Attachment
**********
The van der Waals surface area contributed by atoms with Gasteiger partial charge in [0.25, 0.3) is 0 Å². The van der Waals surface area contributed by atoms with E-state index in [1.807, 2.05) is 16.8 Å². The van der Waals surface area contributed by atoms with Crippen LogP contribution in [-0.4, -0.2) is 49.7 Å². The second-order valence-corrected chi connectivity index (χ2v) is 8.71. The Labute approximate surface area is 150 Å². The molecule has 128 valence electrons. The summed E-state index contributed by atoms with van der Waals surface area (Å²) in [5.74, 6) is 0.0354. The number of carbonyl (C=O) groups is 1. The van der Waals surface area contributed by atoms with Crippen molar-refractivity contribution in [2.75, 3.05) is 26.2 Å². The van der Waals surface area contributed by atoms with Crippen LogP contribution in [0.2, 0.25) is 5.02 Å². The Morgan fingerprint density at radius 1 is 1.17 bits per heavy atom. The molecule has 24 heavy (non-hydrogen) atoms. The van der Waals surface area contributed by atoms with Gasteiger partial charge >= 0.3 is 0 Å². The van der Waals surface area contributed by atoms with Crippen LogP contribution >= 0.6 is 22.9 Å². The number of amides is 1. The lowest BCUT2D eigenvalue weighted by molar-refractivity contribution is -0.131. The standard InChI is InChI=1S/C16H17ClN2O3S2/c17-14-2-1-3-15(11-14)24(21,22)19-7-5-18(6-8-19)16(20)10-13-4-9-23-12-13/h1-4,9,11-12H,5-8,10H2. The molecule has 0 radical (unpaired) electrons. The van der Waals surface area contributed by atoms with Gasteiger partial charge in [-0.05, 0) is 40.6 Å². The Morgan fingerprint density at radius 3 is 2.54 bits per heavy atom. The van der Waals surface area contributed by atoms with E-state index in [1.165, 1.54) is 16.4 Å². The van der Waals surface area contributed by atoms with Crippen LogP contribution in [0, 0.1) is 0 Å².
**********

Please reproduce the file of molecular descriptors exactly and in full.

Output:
The van der Waals surface area contributed by atoms with Gasteiger partial charge in [0.25, 0.3) is 0 Å². The van der Waals surface area contributed by atoms with E-state index in [1.807, 2.05) is 16.8 Å². The van der Waals surface area contributed by atoms with Crippen LogP contribution in [-0.4, -0.2) is 49.7 Å². The second-order valence-corrected chi connectivity index (χ2v) is 8.71. The Labute approximate surface area is 150 Å². The molecule has 128 valence electrons. The summed E-state index contributed by atoms with van der Waals surface area (Å²) in [5.74, 6) is 0.0354. The number of carbonyl (C=O) groups is 1. The van der Waals surface area contributed by atoms with Crippen molar-refractivity contribution in [2.75, 3.05) is 26.2 Å². The van der Waals surface area contributed by atoms with Crippen LogP contribution in [0.2, 0.25) is 5.02 Å². The Morgan fingerprint density at radius 1 is 1.17 bits per heavy atom. The molecule has 24 heavy (non-hydrogen) atoms. The van der Waals surface area contributed by atoms with Gasteiger partial charge >= 0.3 is 0 Å². The van der Waals surface area contributed by atoms with Crippen LogP contribution >= 0.6 is 22.9 Å². The number of amides is 1. The lowest BCUT2D eigenvalue weighted by molar-refractivity contribution is -0.131. The standard InChI is InChI=1S/C16H17ClN2O3S2/c17-14-2-1-3-15(11-14)24(21,22)19-7-5-18(6-8-19)16(20)10-13-4-9-23-12-13/h1-4,9,11-12H,5-8,10H2. The molecule has 0 radical (unpaired) electrons. The van der Waals surface area contributed by atoms with Gasteiger partial charge in [-0.05, 0) is 40.6 Å². The Morgan fingerprint density at radius 3 is 2.54 bits per heavy atom. The van der Waals surface area contributed by atoms with E-state index in [1.165, 1.54) is 16.4 Å². The van der Waals surface area contributed by atoms with Crippen LogP contribution in [0, 0.1) is 0 Å².